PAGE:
On a CNC machine you can use Home and limit switches.
This tells the machine that the machine reached its mechanical maximum, and pulses need to be stopped.

In Mach3 you can choose to do so, although a cheaper and faster way is to use only HOME switches.
On the most negative side of the axis you place a ‘home-switch’ and tell the software the machine limit.
The software now knows the ‘home’ position, and knows how far it can go, so it save you 3 switches.

The connectors used for the switches / sensors are CB radio microphone plugs.
The plugs are 4 pole, although I will only use 3.
Pole 1 is the 5V signal from the BOB and pole 4 is the common GND.
Pole 2 is connected to the BOB input channels, and has a 10kohm resistor from the 5V pole.
This resistor is called a Pull-up resistor (Google is your friend)

If you use normal switches for the home-switches you need to connect the between 2 and 4.
Later on I will make a new post on how to use inductive switches instead.

The 3 axis X, Y and Z all have their own home-switch connector to P10, P11 and P12.
The A axis also has a connector, but I do not use this at this time yet.

On the left you see a connector for the Emergency Stop button (P15)  THIS IS NOT OPTIONAL.
The software can work without one, but please DO use one, it can save your life!
If this button / switch is pressed everything will stop moving, including the spindle itself.

The last one is the PROBE (P13), I have this connector two times (parallel).
One in the back-panel for my Z-touch plate (later on), and one in the front for my touch probe (different post).


The last drawing (number 4) is about the PoKeys55T.
This is still in the development stage  and will get some posts later on.
This is optional to get 55 extra in/outputs from the computer to the controller.
It could be used for LED’s, switches, LCD displays, Pendants Spindle speed control etc.

In my case it will be used for a pendant later on, and for now I connected a 4 row 20 character LCD,
and 4 switches to serve as function keys for the info on the LCD display.
But as I said before this will be discussed  in a later post.

The CNC controller is done, and is ready for some test drives.
In the next post I will go setup mach3 to function with this controller.

RoboCNC Controller wiring RoboCNC Controller wiring
RoboCNC Controller wiring RoboCNC Controller wiring

The result….. (Ps. The DB15 connectors are for future auxiliary in combination with the PoKeys)

RoboElectronics x2 RoboElectronics x2
RoboElectronics x2 RoboElectronics x2

Next part will be the setting up Mach3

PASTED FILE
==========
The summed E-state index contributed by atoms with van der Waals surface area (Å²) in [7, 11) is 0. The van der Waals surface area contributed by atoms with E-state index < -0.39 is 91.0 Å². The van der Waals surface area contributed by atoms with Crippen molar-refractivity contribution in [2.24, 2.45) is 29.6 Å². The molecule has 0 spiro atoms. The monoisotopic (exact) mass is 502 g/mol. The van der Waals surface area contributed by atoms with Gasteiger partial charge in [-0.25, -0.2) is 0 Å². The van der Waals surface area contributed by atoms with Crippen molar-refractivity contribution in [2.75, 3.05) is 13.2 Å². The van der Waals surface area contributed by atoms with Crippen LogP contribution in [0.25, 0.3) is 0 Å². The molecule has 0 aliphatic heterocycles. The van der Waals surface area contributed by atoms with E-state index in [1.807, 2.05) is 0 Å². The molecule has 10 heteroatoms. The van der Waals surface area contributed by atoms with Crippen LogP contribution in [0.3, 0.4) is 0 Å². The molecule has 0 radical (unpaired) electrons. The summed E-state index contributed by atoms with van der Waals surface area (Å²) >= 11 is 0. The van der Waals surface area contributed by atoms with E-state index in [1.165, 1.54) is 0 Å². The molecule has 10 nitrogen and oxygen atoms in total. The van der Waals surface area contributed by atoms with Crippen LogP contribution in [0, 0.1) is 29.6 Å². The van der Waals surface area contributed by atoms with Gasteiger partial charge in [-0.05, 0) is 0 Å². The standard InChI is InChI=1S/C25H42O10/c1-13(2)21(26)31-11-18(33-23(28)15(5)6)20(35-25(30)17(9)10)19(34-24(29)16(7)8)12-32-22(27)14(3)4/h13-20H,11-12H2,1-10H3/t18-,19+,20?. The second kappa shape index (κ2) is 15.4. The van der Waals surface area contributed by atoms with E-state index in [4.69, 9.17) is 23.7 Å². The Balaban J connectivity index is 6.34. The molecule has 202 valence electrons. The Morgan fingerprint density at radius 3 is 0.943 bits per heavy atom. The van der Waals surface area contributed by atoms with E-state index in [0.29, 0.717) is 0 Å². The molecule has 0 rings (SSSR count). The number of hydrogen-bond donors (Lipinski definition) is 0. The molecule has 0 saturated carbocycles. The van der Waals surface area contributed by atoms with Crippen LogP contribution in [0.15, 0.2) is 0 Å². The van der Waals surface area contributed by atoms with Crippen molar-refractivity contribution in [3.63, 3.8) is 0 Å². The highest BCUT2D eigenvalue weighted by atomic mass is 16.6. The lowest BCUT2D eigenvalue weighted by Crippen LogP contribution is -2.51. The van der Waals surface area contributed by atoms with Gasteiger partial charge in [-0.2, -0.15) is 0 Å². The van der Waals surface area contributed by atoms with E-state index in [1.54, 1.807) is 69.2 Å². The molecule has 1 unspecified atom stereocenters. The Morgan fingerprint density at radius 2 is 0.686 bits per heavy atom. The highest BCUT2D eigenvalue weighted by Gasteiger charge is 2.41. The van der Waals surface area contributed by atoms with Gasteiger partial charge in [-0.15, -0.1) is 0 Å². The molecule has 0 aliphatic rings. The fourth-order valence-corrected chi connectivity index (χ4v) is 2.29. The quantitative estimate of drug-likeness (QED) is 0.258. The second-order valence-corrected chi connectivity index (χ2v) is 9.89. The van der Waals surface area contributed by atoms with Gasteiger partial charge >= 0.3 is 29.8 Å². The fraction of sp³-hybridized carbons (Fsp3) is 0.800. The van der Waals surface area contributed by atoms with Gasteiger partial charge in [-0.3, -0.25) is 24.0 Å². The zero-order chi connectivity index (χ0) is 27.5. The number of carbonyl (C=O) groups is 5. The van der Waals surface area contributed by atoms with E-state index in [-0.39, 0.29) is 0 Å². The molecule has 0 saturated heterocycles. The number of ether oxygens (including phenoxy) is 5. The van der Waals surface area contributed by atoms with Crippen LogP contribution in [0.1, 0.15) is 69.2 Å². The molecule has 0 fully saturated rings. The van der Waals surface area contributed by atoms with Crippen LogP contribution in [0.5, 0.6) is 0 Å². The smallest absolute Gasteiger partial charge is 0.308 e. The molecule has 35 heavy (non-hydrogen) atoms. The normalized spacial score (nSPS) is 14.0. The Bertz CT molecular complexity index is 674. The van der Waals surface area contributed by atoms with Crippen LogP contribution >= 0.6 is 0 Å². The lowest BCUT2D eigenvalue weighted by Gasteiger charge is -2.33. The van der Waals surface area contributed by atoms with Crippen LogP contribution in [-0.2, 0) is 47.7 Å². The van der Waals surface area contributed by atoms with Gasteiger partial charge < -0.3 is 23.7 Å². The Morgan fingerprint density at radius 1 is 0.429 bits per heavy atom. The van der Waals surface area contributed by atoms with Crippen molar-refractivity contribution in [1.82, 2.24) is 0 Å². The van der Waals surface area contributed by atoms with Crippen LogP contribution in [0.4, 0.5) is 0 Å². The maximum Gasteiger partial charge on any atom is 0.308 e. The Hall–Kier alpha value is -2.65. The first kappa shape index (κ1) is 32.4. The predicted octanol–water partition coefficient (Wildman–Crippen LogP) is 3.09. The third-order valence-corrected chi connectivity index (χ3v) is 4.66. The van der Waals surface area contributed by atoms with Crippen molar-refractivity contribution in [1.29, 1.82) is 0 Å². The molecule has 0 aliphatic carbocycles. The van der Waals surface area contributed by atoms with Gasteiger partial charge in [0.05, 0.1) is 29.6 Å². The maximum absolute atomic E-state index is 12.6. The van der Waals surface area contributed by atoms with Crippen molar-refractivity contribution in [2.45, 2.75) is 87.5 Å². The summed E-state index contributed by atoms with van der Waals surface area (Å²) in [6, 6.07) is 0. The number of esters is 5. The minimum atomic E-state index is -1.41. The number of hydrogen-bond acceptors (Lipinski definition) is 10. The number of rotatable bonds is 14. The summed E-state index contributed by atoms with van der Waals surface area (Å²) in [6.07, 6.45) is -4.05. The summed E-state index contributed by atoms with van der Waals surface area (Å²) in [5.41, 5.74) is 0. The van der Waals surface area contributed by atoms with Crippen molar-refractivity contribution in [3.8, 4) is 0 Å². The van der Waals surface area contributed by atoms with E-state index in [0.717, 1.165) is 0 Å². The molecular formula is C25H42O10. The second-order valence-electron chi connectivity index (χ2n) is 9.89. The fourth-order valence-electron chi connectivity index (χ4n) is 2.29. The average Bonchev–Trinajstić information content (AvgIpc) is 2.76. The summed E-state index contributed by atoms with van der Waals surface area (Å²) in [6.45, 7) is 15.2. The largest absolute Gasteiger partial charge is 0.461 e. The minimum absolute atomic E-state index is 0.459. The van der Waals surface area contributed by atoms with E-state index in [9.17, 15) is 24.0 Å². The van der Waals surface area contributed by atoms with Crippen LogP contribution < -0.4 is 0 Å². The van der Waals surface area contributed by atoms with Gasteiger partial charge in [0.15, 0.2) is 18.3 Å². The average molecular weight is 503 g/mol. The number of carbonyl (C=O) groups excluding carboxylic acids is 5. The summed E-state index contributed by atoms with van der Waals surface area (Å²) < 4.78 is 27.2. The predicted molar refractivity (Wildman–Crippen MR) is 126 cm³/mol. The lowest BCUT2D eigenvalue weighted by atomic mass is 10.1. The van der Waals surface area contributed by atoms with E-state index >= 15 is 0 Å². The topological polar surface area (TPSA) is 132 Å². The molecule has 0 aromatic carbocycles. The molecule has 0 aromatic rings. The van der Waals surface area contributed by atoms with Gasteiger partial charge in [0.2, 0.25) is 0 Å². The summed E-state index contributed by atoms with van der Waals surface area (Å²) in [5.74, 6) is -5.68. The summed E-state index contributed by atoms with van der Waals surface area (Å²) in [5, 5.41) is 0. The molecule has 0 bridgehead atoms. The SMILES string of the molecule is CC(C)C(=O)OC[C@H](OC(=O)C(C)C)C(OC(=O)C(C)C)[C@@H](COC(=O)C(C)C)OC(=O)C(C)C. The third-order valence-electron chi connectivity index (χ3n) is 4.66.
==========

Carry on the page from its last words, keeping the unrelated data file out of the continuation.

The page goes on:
November 2010 Update:

The BOB as mentioned above gave me some problems.
The biggest problem was that it does not have a chargepump,
Therefore the computer could turn on the spindle, when mach3 was not running.

The second problem was the fact that it had some glitches sometimes.
This was because I used the negative outputs from the BOB to drive the drivers…

This update consist of a BOB changeover to a BOB ‘with’ charge-pump, and some rewiring.
The PDF is therefore updated to a version 2, and a new page is added with the new BOB.


  1. Ben Says Beantwoorden

    Absolutely gorgeous! You rival some of the “professional” products out there. Probably could market this as your own kit build…you might be surprised how many people would buy it due to the fact everything is there. Also I will fire up my Corel Draw and Illustrator skills and see what I can come up with.

  2. brujo Says Beantwoorden


    I am about to graduate and have enough money for a cnc machine (only the mechanical part, no control, motors nor electronics), it an okuma lathe. I have inspected it and it all the mechanics look great. I was wondering if it is a good idea to buy it (only $1100 dollars, yes that is the correct amount) and then use the info you are sharing and bring it back to life.

    I am not very good at electronics so I just wanted some advise, should I buy it? how hard would the electronics become I want to use the toolchanger?

    Keep the great work you’re doing, greetings from Mexico,

    Thank you very much.

    • Robo Says Beantwoorden

      Hi there Brujo,

      Its difficult for me to answer the question if you should buy it…
      If you know for sure the state of the lathe and the price is good i would say ‘do it’…

      The electronics for a lathe and a router are indeed similar, although you would want a index function on the chuck for thread cutting, this is not included in my electronics, ‘but’ it is possible to connect it to the breakout board (just google for index lathe mach3).

      A toolchanger is also possible to incorporate, just make sure you have a 4th drive to drive the toolchanger.
      But you will have to search for examples on internet, many did it before you so don’t try to invent the wheel.

      best regards…. Marcel aka Robo